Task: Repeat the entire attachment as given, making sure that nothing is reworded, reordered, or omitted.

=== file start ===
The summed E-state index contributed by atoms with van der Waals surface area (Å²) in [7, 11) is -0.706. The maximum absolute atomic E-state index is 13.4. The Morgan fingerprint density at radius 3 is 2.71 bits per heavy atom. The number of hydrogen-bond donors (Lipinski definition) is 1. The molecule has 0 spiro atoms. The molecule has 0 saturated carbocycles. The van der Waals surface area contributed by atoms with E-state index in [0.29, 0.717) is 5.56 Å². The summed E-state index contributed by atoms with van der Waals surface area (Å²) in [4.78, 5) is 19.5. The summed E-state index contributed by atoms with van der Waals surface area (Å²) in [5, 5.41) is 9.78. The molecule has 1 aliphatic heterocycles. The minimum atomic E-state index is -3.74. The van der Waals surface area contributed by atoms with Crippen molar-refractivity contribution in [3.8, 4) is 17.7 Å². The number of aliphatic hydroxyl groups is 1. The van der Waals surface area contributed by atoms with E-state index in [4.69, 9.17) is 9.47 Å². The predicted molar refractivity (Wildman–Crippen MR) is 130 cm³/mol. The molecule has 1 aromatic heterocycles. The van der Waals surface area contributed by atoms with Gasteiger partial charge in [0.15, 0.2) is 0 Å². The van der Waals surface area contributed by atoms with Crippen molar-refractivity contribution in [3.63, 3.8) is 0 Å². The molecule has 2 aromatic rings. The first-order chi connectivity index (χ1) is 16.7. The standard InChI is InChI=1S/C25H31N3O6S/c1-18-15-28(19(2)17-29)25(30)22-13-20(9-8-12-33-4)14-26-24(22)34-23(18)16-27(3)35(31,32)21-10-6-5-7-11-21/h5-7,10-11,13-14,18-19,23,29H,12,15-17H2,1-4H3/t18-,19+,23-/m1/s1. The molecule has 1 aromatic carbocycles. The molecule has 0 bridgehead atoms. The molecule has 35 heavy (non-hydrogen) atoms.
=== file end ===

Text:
The summed E-state index contributed by atoms with van der Waals surface area (Å²) in [7, 11) is -0.706. The maximum absolute atomic E-state index is 13.4. The Morgan fingerprint density at radius 3 is 2.71 bits per heavy atom. The number of hydrogen-bond donors (Lipinski definition) is 1. The molecule has 0 spiro atoms. The molecule has 0 saturated carbocycles. The van der Waals surface area contributed by atoms with E-state index in [0.29, 0.717) is 5.56 Å². The summed E-state index contributed by atoms with van der Waals surface area (Å²) in [4.78, 5) is 19.5. The summed E-state index contributed by atoms with van der Waals surface area (Å²) in [5, 5.41) is 9.78. The molecule has 1 aliphatic heterocycles. The minimum atomic E-state index is -3.74. The van der Waals surface area contributed by atoms with Crippen molar-refractivity contribution in [3.8, 4) is 17.7 Å². The number of aliphatic hydroxyl groups is 1. The van der Waals surface area contributed by atoms with E-state index in [4.69, 9.17) is 9.47 Å². The predicted molar refractivity (Wildman–Crippen MR) is 130 cm³/mol. The molecule has 1 aromatic heterocycles. The van der Waals surface area contributed by atoms with Gasteiger partial charge in [0.15, 0.2) is 0 Å². The van der Waals surface area contributed by atoms with Crippen molar-refractivity contribution in [3.63, 3.8) is 0 Å². The molecule has 2 aromatic rings. The first-order chi connectivity index (χ1) is 16.7. The standard InChI is InChI=1S/C25H31N3O6S/c1-18-15-28(19(2)17-29)25(30)22-13-20(9-8-12-33-4)14-26-24(22)34-23(18)16-27(3)35(31,32)21-10-6-5-7-11-21/h5-7,10-11,13-14,18-19,23,29H,12,15-17H2,1-4H3/t18-,19+,23-/m1/s1. The molecule has 1 aromatic carbocycles. The molecule has 0 bridgehead atoms. The molecule has 35 heavy (non-hydrogen) atoms.